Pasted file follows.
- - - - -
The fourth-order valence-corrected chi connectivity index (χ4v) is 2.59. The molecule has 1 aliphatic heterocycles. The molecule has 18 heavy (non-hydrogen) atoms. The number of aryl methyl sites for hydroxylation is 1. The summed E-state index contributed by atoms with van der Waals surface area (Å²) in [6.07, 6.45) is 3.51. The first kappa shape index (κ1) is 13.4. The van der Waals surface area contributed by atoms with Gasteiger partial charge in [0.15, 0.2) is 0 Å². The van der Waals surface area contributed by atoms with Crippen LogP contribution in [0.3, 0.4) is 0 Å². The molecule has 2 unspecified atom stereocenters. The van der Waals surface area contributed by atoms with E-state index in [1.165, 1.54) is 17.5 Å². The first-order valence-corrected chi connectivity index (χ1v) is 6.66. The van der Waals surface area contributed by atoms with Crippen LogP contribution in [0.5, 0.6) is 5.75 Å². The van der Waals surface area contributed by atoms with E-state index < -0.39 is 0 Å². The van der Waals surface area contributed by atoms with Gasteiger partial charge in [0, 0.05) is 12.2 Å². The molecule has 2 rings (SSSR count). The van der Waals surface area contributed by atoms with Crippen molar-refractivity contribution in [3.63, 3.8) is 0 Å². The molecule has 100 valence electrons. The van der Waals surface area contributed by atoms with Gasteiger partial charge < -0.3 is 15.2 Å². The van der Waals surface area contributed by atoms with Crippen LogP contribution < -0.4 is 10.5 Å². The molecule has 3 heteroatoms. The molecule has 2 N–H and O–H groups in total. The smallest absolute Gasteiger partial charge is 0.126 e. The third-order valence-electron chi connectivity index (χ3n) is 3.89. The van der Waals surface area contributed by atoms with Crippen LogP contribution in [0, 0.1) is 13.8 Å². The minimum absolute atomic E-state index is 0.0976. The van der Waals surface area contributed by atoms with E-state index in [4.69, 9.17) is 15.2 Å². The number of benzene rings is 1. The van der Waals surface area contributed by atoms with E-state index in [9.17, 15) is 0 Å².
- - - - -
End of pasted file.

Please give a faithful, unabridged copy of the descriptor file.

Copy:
The fourth-order valence-corrected chi connectivity index (χ4v) is 2.59. The molecule has 1 aliphatic heterocycles. The molecule has 18 heavy (non-hydrogen) atoms. The number of aryl methyl sites for hydroxylation is 1. The summed E-state index contributed by atoms with van der Waals surface area (Å²) in [6.07, 6.45) is 3.51. The first kappa shape index (κ1) is 13.4. The van der Waals surface area contributed by atoms with Gasteiger partial charge in [0.15, 0.2) is 0 Å². The van der Waals surface area contributed by atoms with Crippen LogP contribution in [0.3, 0.4) is 0 Å². The molecule has 2 unspecified atom stereocenters. The van der Waals surface area contributed by atoms with E-state index in [1.165, 1.54) is 17.5 Å². The first-order valence-corrected chi connectivity index (χ1v) is 6.66. The van der Waals surface area contributed by atoms with Crippen LogP contribution in [0.5, 0.6) is 5.75 Å². The van der Waals surface area contributed by atoms with E-state index < -0.39 is 0 Å². The van der Waals surface area contributed by atoms with Gasteiger partial charge in [0, 0.05) is 12.2 Å². The molecule has 2 rings (SSSR count). The van der Waals surface area contributed by atoms with Crippen molar-refractivity contribution in [3.63, 3.8) is 0 Å². The molecule has 100 valence electrons. The van der Waals surface area contributed by atoms with Gasteiger partial charge < -0.3 is 15.2 Å². The van der Waals surface area contributed by atoms with Crippen LogP contribution < -0.4 is 10.5 Å². The molecule has 3 heteroatoms. The molecule has 2 N–H and O–H groups in total. The smallest absolute Gasteiger partial charge is 0.126 e. The third-order valence-electron chi connectivity index (χ3n) is 3.89. The van der Waals surface area contributed by atoms with Crippen LogP contribution in [0, 0.1) is 13.8 Å². The minimum absolute atomic E-state index is 0.0976. The van der Waals surface area contributed by atoms with E-state index in [4.69, 9.17) is 15.2 Å². The number of benzene rings is 1. The van der Waals surface area contributed by atoms with E-state index in [9.17, 15) is 0 Å².